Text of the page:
Date of this Version
Published (pages 49-89) in D. C. Abreu and S. L. De Borbon, editors. Marshes : Ecology, Management and Conservation. Nova Science Publishers, Inc., 2012.
Marshes, both tidal and non-tidal, are productive and complex ecosystems. The water in these systems ranges from fresh, to brackish, to saline as one moves from inland to coastal areas. Marshes are an interface between upland and aquatic habitats, and many biotic and abiotic processes lead to increased species richness and diversity (Gedan et al., 2009). Marshes provide many ecological services, including recharge and discharge of ground water; water quality control; retention, removal, and transformation of nutrients; habitats for many floral and faunal species; biomass production and exports; flood control and storm buffering; and stabilization of sediments and slowing of erosion (Southwick Associates, 2004; Woodward et al., 200 1). Marshes also provide for human activities such as hiking, wildlife viewing, hunting, trapping, fishing, etc. (Bounds and Carowan, 2000; Southwick Associates, 2004).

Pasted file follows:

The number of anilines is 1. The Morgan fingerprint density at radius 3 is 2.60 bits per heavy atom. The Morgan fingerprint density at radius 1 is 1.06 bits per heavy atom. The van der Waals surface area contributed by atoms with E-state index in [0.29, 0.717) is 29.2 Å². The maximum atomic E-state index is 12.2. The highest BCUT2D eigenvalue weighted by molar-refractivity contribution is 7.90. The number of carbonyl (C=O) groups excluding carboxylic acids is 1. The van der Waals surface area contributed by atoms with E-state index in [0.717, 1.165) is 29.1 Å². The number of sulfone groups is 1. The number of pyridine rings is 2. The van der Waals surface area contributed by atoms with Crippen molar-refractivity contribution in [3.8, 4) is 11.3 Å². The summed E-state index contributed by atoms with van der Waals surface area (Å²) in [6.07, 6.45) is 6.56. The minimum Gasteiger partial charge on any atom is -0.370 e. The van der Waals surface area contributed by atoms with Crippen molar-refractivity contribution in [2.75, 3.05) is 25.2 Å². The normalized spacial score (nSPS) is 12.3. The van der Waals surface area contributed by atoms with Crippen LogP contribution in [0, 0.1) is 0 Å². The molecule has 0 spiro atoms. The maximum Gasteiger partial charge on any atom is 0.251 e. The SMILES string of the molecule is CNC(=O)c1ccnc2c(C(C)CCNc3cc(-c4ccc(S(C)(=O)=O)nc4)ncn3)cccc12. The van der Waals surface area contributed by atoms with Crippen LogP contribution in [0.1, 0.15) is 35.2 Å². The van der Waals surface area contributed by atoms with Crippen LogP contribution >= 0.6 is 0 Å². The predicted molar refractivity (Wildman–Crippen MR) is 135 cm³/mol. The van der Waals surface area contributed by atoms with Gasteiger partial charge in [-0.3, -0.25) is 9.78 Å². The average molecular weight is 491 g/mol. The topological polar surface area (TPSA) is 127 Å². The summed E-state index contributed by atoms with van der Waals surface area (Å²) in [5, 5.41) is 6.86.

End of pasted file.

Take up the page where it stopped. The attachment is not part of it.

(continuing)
Marshes in North America, and elsewhere in many parts of the world, have been greatly affected by human activities, including dredging, filling, water diversions, flood control structures, contamination by pollutants, conversion to agricultural cropland and urban centers, introduction of invasive species, salinization, habitat fragmentation, and other factors (Bounds and Carowan, 2000; Takekawa et al. , 2006; Pathikonda et al, 2008; McFalls et al. , 20 10). Sea level rise and hurricanes also affect marshes and species interactions (Pathikonda et al., 2008; Pyke et al., 2008). Additionally, many marshes have been invaded by exotic species, upsetting normal physical and ecological functions, species richness, and species interactions. Much has been studied and published about invasive plants invading marshes (e.g., Guntenspergen and Nordby, 2006; Pathikonda et al., 2008), but much less has been reported about invasive herbivore impacts in marshes.